Finally, the “if you ruled the world” question. If you could hand out to passers-by copies of one book you consider unjustly neglected, which would it be?
Darkness Falls from the Air, by Nigel Balchin. Probably out of print. Haunting story of a pair of extremely sophisticated Londoners during the Blitz, and the most perfect ending of any story I’ve ever read. Suggest a campaign to bring it back into print, spearheaded by you in your blog.
I can now recommend another Balchin title: The Small Back Room. I mananged to pick up this copy for 75p the other day, courtesy of Help the Aged:
Ten years ago I watched the Powell and Pressburger film The Small Back Room (unaware that it started life as a novel by Nigel Balchin) and was struck by the world-weary cynicism of the main characters. It was the antithesis of the classic British war film. There were no heroes (in the Kenneth Moore sense of the word), very little action and a noticeable absence of Dunkirk Spirit. This was a film for grown-ups with real people in it.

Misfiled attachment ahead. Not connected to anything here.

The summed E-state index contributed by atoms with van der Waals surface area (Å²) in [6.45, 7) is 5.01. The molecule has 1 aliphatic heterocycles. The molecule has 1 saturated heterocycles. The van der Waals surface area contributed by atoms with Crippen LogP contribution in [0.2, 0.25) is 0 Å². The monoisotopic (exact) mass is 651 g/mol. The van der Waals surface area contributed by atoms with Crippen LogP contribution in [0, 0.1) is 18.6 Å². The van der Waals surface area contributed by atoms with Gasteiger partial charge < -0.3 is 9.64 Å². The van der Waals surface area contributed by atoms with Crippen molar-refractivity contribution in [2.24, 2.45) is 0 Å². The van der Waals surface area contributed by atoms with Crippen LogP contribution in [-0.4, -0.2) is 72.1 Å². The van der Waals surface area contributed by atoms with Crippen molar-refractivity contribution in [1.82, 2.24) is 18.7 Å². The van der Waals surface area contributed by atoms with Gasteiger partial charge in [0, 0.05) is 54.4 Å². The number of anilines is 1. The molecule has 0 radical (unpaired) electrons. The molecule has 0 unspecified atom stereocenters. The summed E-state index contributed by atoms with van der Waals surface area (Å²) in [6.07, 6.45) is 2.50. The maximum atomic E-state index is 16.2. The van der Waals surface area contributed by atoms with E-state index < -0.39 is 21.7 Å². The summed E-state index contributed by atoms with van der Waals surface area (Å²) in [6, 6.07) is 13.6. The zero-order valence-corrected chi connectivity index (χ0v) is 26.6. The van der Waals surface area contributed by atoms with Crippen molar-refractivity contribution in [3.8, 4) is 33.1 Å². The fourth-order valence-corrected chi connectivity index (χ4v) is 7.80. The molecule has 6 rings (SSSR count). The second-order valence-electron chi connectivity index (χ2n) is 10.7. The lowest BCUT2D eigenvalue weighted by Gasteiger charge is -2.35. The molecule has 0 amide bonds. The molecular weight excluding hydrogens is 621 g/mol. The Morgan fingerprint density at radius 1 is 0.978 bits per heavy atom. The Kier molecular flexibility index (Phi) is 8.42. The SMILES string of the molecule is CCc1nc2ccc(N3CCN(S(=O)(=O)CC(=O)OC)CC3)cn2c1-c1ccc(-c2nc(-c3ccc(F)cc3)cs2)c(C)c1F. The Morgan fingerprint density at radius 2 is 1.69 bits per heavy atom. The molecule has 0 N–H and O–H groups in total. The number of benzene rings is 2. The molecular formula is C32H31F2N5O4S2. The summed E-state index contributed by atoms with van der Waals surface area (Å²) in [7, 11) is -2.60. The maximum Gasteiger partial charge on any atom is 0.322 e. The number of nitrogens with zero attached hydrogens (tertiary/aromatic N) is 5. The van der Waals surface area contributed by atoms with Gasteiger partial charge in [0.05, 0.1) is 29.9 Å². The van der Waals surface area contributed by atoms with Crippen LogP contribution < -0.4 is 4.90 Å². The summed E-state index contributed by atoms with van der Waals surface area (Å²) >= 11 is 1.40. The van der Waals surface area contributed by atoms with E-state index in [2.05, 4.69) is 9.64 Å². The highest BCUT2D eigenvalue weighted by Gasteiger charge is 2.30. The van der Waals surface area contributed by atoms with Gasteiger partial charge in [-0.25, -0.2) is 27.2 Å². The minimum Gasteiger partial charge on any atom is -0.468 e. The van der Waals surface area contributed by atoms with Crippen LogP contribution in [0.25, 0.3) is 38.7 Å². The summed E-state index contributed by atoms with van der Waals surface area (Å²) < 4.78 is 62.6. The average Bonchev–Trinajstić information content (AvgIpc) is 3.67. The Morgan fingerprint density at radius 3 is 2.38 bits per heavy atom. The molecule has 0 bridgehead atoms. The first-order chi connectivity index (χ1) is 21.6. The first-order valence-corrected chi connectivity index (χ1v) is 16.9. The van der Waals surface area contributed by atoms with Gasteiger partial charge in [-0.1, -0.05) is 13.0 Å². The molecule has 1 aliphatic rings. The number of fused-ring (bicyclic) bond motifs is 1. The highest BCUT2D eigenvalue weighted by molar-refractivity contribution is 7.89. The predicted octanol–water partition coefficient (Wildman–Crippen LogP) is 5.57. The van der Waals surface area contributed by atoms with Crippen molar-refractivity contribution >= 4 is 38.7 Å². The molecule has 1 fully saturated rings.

Balchin's novel is still in print, although I wonder how many shops stock it. This is a pity, as this unusual novel gives a refreshingly different perspective on Britain in World War Two - one that tallies far more with the Mass Observation accounts I mentioned in the last post.
This Penguin paperback was published in 1939 - shortly before the War began. It makes quite surprising reading because it blows away the myth of Britain as a united country, ready to fight at any cost to preserve democracy. The Mass Observation movement portrays a country that is reluctant to go to war and isn't particularly bothered about what is happening in Europe as long as it doesn't affect the price of bread. Rather like today.
After 1939, the MO accounts record people's frustration with British military incompetence (particularly the army), cynicism about Churchill's promises of victory and a general sense of fatigue and frustration. It is this Britain that features in Nigel Balchin's novels and they are a refreshing antidote to the (probably necessary) myths that were circulated during and after the War.